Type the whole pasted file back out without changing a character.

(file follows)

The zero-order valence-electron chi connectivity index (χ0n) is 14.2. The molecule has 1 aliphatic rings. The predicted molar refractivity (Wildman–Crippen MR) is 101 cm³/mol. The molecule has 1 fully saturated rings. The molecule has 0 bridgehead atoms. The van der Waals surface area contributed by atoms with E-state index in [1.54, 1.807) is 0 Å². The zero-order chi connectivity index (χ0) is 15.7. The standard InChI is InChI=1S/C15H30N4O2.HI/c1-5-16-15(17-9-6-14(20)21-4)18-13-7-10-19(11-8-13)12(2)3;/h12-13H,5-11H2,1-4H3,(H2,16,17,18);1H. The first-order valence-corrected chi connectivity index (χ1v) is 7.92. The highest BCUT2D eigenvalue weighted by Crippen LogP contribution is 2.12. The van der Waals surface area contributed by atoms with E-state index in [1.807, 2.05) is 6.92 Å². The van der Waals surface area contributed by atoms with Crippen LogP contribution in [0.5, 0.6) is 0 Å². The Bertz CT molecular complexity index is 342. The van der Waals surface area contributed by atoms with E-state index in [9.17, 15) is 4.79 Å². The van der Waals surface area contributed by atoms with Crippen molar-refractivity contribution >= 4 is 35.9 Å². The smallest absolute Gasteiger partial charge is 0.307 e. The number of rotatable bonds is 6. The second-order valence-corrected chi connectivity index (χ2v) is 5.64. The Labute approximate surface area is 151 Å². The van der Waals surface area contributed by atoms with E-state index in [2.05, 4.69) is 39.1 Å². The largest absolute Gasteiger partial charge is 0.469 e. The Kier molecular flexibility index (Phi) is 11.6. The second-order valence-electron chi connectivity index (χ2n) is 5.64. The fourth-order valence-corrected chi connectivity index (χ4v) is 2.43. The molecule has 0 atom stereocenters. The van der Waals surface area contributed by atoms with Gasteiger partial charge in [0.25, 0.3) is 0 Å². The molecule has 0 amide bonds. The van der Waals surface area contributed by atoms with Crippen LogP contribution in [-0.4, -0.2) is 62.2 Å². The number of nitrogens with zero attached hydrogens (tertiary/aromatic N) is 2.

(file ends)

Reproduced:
The zero-order valence-electron chi connectivity index (χ0n) is 14.2. The molecule has 1 aliphatic rings. The predicted molar refractivity (Wildman–Crippen MR) is 101 cm³/mol. The molecule has 1 fully saturated rings. The molecule has 0 bridgehead atoms. The van der Waals surface area contributed by atoms with E-state index in [1.54, 1.807) is 0 Å². The zero-order chi connectivity index (χ0) is 15.7. The standard InChI is InChI=1S/C15H30N4O2.HI/c1-5-16-15(17-9-6-14(20)21-4)18-13-7-10-19(11-8-13)12(2)3;/h12-13H,5-11H2,1-4H3,(H2,16,17,18);1H. The first-order valence-corrected chi connectivity index (χ1v) is 7.92. The highest BCUT2D eigenvalue weighted by Crippen LogP contribution is 2.12. The van der Waals surface area contributed by atoms with E-state index in [1.807, 2.05) is 6.92 Å². The van der Waals surface area contributed by atoms with Crippen LogP contribution in [0.5, 0.6) is 0 Å². The Bertz CT molecular complexity index is 342. The van der Waals surface area contributed by atoms with E-state index in [9.17, 15) is 4.79 Å². The van der Waals surface area contributed by atoms with Crippen molar-refractivity contribution >= 4 is 35.9 Å². The smallest absolute Gasteiger partial charge is 0.307 e. The number of rotatable bonds is 6. The second-order valence-corrected chi connectivity index (χ2v) is 5.64. The Labute approximate surface area is 151 Å². The van der Waals surface area contributed by atoms with E-state index in [2.05, 4.69) is 39.1 Å². The largest absolute Gasteiger partial charge is 0.469 e. The Kier molecular flexibility index (Phi) is 11.6. The second-order valence-electron chi connectivity index (χ2n) is 5.64. The fourth-order valence-corrected chi connectivity index (χ4v) is 2.43. The molecule has 0 atom stereocenters. The van der Waals surface area contributed by atoms with Gasteiger partial charge in [0.25, 0.3) is 0 Å². The molecule has 0 amide bonds. The van der Waals surface area contributed by atoms with Crippen LogP contribution in [-0.4, -0.2) is 62.2 Å². The number of nitrogens with zero attached hydrogens (tertiary/aromatic N) is 2.